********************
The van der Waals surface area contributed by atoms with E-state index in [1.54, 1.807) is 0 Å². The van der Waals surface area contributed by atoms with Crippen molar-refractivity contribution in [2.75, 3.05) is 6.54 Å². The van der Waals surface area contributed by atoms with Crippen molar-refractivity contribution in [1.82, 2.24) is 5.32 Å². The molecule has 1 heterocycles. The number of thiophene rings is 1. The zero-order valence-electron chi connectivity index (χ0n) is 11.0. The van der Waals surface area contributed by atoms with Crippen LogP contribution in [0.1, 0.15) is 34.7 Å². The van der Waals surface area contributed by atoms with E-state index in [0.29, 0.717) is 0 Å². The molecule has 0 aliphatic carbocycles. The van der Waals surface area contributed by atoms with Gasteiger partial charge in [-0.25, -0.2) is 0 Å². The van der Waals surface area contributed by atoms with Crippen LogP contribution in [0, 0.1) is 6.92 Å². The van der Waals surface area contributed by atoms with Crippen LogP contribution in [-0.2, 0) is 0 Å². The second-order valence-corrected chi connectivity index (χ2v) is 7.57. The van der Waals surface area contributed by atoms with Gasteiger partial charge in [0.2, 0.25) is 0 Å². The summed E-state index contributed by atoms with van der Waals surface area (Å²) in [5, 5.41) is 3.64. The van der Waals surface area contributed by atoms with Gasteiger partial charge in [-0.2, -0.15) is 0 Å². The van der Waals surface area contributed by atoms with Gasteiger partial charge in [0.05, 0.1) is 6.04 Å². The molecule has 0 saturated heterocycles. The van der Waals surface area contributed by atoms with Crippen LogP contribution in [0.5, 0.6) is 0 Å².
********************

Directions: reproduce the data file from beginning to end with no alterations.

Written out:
The van der Waals surface area contributed by atoms with E-state index in [1.54, 1.807) is 0 Å². The van der Waals surface area contributed by atoms with Crippen molar-refractivity contribution in [2.75, 3.05) is 6.54 Å². The van der Waals surface area contributed by atoms with Crippen molar-refractivity contribution in [1.82, 2.24) is 5.32 Å². The molecule has 1 heterocycles. The number of thiophene rings is 1. The zero-order valence-electron chi connectivity index (χ0n) is 11.0. The van der Waals surface area contributed by atoms with Crippen LogP contribution in [0.1, 0.15) is 34.7 Å². The van der Waals surface area contributed by atoms with E-state index in [0.29, 0.717) is 0 Å². The molecule has 0 aliphatic carbocycles. The van der Waals surface area contributed by atoms with Gasteiger partial charge in [-0.25, -0.2) is 0 Å². The van der Waals surface area contributed by atoms with Crippen LogP contribution in [0, 0.1) is 6.92 Å². The van der Waals surface area contributed by atoms with Crippen LogP contribution in [-0.2, 0) is 0 Å². The second-order valence-corrected chi connectivity index (χ2v) is 7.57. The van der Waals surface area contributed by atoms with Gasteiger partial charge in [0.2, 0.25) is 0 Å². The summed E-state index contributed by atoms with van der Waals surface area (Å²) in [5, 5.41) is 3.64. The van der Waals surface area contributed by atoms with Gasteiger partial charge in [-0.2, -0.15) is 0 Å². The van der Waals surface area contributed by atoms with Gasteiger partial charge in [0.05, 0.1) is 6.04 Å². The molecule has 0 saturated heterocycles. The van der Waals surface area contributed by atoms with Crippen LogP contribution in [0.5, 0.6) is 0 Å².